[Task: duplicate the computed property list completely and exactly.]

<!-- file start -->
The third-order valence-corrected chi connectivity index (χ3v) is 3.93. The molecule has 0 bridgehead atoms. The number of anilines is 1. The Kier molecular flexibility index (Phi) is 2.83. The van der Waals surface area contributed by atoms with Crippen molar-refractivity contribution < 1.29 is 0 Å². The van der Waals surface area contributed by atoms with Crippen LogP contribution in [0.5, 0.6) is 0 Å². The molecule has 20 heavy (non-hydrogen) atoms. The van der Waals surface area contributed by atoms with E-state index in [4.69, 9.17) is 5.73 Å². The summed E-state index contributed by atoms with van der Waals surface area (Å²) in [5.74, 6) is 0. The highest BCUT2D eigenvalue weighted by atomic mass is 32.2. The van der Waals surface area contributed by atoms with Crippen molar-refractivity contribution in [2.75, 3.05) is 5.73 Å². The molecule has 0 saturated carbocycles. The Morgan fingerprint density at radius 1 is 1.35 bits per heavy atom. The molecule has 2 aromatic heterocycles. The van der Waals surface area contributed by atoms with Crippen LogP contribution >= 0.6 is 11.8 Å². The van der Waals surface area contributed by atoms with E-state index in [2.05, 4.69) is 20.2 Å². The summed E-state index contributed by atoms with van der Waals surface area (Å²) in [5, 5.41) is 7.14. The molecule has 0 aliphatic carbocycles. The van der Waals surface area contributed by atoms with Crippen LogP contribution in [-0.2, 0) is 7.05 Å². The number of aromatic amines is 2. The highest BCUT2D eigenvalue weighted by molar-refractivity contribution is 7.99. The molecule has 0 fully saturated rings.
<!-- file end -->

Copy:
The third-order valence-corrected chi connectivity index (χ3v) is 3.93. The molecule has 0 bridgehead atoms. The number of anilines is 1. The Kier molecular flexibility index (Phi) is 2.83. The van der Waals surface area contributed by atoms with Crippen molar-refractivity contribution < 1.29 is 0 Å². The van der Waals surface area contributed by atoms with Crippen LogP contribution in [0.5, 0.6) is 0 Å². The molecule has 20 heavy (non-hydrogen) atoms. The van der Waals surface area contributed by atoms with E-state index in [4.69, 9.17) is 5.73 Å². The summed E-state index contributed by atoms with van der Waals surface area (Å²) in [5.74, 6) is 0. The highest BCUT2D eigenvalue weighted by atomic mass is 32.2. The van der Waals surface area contributed by atoms with Crippen molar-refractivity contribution in [2.75, 3.05) is 5.73 Å². The molecule has 0 saturated carbocycles. The Morgan fingerprint density at radius 1 is 1.35 bits per heavy atom. The molecule has 2 aromatic heterocycles. The van der Waals surface area contributed by atoms with Crippen LogP contribution >= 0.6 is 11.8 Å². The van der Waals surface area contributed by atoms with E-state index in [2.05, 4.69) is 20.2 Å². The summed E-state index contributed by atoms with van der Waals surface area (Å²) in [5, 5.41) is 7.14. The molecule has 0 aliphatic carbocycles. The van der Waals surface area contributed by atoms with Crippen LogP contribution in [-0.2, 0) is 7.05 Å². The number of aromatic amines is 2. The highest BCUT2D eigenvalue weighted by molar-refractivity contribution is 7.99. The molecule has 0 fully saturated rings.